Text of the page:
The stand works fine with the Happy Trail skid plate as you’d expect. You have to deploy the sidestand to put the centerstand up or down. The centerstand can handle the weight of the bike and luggage, but don’t do anything goofy like trying to ride your KLR off the stand or jumping up and down like a madman while sitting on the bike on the stand. ALthough Happy Trails doesn’t suggest it’s a good idea I think the centerstand can handle the weight of a rider and bike as long as you are just sitting still.

I’ll report back with a long term review of this stand after my winter trip to Baja.

 

Dave posted another great KLR video over at his blog. 

JNS KLR Radiator Guard

Posted: September 20, 2011 in Farckles, KLR650 2008+
Tags:
JNS Engineering radiator guard installed on my KLR…

I’m working my through the protective bits I want to add to my KLR to prevent damage on the road/trail. Crash bars, skid plate and hand guards have all been installed. Next up was protecting the KLR650′s radiator better. The Happy Trail engine bars do a good job of stopping the radiator from being crushed, but all that’s there to protect the rad from rocks thrown up by my front wheel or another vehicle is some flimsy plastic.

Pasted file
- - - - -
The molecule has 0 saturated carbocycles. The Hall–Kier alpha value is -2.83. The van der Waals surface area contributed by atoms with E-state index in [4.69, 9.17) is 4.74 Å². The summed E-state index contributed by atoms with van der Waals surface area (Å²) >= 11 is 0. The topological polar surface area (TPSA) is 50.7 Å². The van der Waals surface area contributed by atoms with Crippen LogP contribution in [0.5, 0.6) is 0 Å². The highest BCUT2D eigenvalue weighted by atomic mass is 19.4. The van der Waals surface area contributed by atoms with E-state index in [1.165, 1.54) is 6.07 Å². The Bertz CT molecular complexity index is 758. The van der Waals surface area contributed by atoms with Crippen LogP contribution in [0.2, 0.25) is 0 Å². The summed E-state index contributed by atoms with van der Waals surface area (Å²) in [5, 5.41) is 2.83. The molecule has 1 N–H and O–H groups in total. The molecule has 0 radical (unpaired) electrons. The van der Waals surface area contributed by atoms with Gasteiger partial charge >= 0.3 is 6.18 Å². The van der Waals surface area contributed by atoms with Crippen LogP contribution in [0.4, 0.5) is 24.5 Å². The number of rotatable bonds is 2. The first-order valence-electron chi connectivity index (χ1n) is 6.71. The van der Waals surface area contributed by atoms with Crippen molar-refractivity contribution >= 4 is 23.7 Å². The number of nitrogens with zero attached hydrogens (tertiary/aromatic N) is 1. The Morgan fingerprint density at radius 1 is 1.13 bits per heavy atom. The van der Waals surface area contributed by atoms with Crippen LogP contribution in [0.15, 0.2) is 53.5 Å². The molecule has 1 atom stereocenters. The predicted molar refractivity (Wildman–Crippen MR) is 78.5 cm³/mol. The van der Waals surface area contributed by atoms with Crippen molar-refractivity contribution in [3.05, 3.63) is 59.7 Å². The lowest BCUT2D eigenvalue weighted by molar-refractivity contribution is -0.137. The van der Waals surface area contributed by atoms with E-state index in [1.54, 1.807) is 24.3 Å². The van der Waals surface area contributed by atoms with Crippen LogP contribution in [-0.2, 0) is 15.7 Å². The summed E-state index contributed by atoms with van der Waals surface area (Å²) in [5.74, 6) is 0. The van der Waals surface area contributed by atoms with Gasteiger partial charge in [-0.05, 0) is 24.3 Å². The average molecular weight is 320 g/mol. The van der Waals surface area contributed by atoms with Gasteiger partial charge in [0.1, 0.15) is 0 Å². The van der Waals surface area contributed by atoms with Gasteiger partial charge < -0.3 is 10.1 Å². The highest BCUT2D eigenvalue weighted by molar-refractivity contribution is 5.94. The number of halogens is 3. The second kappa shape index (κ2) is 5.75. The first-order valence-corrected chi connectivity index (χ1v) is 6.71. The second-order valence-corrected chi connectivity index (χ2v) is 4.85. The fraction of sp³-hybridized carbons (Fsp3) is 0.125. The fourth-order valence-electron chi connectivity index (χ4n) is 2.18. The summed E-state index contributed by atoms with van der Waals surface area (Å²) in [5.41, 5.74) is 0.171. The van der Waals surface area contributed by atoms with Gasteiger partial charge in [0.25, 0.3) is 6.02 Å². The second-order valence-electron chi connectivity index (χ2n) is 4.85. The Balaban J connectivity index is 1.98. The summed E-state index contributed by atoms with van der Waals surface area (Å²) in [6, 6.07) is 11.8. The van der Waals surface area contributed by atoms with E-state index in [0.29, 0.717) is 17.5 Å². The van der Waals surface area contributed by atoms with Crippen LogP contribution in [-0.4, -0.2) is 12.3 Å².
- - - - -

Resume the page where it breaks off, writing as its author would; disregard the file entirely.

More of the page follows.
The JNS guard powder coated….

JNS Engineering makes a metal radiator guard for 2008+ KLR650′s so I ordered one up. It looks well made and is strong while being lightweight. It comes in black and I was powder coating a bunch of stuff so I added it in for laughs.

JNS rad guard mounted to my plastic rad shroud…